Title: The Lost Prince (The Iron Fey – Call of the Forgotten #1)
Author: Julie Kagawa
Genre: Paranormal Romance, Urban Fantasy, Young Adult
Publisher: MiraInk (6th January 2013)
DON’T LOOK AT THEM
DON’T SPEAK OF THEM
NEVER ENTER THEIR WORLD
Those are the rules that Ethan Chase live by when it comes to the dark fairies that robbed him of his sister.
But they are still on his trail and Ethan can’t fight fate forever.
Now the deadly fey are a his school, colliding with his real life, Ethan will sacrifice everything to keep his mortal friends safe, even if it means becoming entangled in the world he’s spent his whole life trying to deny.
His destiny and birthright are calling.
And now their’s no ESCAPE.
Rating: *** (3 stars)
The Lost Prince is the first book in the spin-off series from The Iron Fey by Julie Kagawa. This time the story focuses on Ethan Chase, brother to the Iron Queen. If you have read the short story collection The Iron Legends then you may have a good idea about what is going on in the background of this book, as I think that one of the short stories in the collection hints at how the events in this new series could play out.
I will admit that I was somewhat disappointed with this book. For me The Lost Prince lacked some of the magic of The Iron Fey series, but I suspect that it was mainly due to the fact that I found Ethan Chase difficult to relate to and understand. For most of The Lost Prince Ethan is a seething ball of hate and disgust for all things fairy – up to and including his sister, and sometimes especially his sister. Whilst there is no denying, if you’ve read The Iron Fey books, that he does have a very good reason for this hate, at times I found it hard to like him because of it.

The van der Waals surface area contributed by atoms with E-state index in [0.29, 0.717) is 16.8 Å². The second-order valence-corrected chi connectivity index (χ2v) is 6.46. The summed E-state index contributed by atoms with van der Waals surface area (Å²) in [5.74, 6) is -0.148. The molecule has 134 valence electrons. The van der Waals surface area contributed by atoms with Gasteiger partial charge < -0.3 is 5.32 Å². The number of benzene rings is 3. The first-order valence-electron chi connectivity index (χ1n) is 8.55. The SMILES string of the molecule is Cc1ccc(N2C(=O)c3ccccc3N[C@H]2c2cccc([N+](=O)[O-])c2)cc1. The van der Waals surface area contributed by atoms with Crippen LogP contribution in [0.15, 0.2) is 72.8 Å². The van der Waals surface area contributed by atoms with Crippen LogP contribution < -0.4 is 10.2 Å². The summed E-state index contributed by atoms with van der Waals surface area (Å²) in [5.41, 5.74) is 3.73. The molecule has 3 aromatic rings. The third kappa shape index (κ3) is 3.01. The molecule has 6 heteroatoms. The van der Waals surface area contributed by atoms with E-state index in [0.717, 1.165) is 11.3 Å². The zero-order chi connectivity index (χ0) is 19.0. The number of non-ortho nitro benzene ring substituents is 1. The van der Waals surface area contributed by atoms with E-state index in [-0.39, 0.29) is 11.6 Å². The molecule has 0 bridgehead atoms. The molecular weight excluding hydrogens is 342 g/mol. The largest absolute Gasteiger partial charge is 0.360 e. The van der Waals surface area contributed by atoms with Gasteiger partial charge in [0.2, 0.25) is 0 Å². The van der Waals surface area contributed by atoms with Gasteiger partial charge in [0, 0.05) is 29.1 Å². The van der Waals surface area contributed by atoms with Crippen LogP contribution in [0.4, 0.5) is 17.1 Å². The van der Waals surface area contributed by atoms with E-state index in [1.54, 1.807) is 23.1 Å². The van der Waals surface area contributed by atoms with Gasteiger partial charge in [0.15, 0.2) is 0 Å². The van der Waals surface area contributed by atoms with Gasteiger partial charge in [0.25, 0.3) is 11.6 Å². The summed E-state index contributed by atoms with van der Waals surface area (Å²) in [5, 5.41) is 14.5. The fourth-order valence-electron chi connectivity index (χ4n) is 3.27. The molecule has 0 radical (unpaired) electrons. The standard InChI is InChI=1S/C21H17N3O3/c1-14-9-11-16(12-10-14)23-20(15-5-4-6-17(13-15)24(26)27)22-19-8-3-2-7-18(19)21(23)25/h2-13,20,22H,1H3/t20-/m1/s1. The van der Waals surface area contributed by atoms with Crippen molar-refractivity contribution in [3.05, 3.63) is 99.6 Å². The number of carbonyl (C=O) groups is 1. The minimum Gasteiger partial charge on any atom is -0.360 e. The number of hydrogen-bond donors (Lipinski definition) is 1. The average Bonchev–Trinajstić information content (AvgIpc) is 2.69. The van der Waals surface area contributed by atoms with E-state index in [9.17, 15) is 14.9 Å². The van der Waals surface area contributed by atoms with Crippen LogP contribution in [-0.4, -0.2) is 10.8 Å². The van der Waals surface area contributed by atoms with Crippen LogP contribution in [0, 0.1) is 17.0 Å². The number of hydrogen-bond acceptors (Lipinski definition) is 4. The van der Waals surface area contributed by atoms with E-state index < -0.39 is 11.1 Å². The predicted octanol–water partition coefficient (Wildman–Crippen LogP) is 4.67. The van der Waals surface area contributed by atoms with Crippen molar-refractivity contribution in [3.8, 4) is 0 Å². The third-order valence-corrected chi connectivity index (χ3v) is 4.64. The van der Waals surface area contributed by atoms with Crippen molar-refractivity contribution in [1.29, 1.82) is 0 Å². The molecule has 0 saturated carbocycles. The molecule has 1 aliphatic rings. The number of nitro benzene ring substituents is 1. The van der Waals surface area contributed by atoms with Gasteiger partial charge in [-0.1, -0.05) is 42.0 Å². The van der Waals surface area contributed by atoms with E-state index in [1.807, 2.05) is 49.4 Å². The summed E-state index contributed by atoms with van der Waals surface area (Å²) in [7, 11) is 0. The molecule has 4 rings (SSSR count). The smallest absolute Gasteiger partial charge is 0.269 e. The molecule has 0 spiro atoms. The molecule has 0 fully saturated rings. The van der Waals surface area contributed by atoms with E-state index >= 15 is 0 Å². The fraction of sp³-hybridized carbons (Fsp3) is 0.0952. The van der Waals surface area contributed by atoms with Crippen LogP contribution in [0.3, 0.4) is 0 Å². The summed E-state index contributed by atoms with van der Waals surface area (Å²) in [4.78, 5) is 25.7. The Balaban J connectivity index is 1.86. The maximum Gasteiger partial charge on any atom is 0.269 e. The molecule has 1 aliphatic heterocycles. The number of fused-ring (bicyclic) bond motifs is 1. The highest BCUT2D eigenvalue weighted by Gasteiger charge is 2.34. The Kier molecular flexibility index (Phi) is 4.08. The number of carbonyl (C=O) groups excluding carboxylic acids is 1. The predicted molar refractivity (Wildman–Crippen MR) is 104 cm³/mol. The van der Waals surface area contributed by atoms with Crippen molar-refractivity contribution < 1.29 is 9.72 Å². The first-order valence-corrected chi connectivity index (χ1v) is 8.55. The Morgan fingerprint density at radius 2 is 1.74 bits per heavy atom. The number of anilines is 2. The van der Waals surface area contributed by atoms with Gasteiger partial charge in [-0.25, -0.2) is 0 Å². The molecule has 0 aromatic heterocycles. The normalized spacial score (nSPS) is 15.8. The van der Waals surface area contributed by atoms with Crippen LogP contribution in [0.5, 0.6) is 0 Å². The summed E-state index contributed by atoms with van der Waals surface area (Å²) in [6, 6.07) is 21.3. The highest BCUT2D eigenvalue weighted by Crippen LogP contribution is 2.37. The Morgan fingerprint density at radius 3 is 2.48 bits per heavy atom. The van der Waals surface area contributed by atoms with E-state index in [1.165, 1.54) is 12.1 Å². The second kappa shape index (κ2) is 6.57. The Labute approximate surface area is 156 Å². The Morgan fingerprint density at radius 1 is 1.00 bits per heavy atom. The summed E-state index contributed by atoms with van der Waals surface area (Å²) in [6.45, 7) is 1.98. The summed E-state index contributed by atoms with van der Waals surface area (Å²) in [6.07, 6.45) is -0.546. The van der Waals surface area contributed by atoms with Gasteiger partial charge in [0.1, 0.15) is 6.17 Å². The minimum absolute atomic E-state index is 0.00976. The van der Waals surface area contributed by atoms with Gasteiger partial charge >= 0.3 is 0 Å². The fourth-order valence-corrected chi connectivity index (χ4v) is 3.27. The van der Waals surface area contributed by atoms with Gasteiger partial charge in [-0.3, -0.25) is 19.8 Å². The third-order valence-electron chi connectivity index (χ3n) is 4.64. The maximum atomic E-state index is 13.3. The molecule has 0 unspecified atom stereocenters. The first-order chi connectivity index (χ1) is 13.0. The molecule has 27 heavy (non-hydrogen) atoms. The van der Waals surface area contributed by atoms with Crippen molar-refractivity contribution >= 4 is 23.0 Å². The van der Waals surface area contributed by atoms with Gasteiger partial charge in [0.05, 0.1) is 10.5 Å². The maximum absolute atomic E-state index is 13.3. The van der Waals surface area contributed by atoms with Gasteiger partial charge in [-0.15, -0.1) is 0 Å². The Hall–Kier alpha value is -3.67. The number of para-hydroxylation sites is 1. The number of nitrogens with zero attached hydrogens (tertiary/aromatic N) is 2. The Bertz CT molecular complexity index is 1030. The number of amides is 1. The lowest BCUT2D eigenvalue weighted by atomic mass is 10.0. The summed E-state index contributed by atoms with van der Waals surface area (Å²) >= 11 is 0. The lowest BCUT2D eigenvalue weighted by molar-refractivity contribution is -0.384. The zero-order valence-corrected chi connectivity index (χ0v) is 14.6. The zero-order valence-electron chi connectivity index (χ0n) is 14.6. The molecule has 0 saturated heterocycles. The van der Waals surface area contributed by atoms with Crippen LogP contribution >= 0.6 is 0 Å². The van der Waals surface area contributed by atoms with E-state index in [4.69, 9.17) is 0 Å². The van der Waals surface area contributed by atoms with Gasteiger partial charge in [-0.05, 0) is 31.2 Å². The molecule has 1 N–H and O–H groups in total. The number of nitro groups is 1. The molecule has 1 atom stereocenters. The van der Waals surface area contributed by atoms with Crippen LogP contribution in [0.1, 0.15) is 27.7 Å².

One of the things I found really interesting to read in The Lost Prince was the fact that a lot of fairies appear to live in the human world. Whilst this is hinted at in The Iron Fey series, there is no real suggestion of the scope because the series is set mainly in the Nevernever. Ethan’s brushes with fairies in the book seem to suggest that the fairy population in the mortal realms is pretty large.
I also thought that Julie Kagawa did a good job on the character front in The Lost Prince. There are some familiar faces that flit in and out of the story, but The Lost Prince focuses mainly on new characters. Ethan is obviously the main protagonist of the book, and whilst I found him a difficult character (as I mentioned earlier) I did find him interesting enough to what to know what was going to happen to him next, and to see how he would react in certain situations. I thought Kagawa did a good job with Todd and Kenzie, who kind of act like foils to Ethan. I also thought Keirran was a very interesting character, and that he is definitely one to watch.
The plot of the book was in some ways pretty similar to the first book of The Iron Fey series, as it provides an excuse for the characters to end up in the Nevernever. If you’ve read The Iron Legends then a couple of the plot reveals won’t be much of a surprise to you. However, the story was an engaging read and there were interesting twists and turns along the way, though these were often character driven (at least for me). The Lost Prince is an interesting spin-off from The Iron Fey series and well worth a read if you enjoyed the series.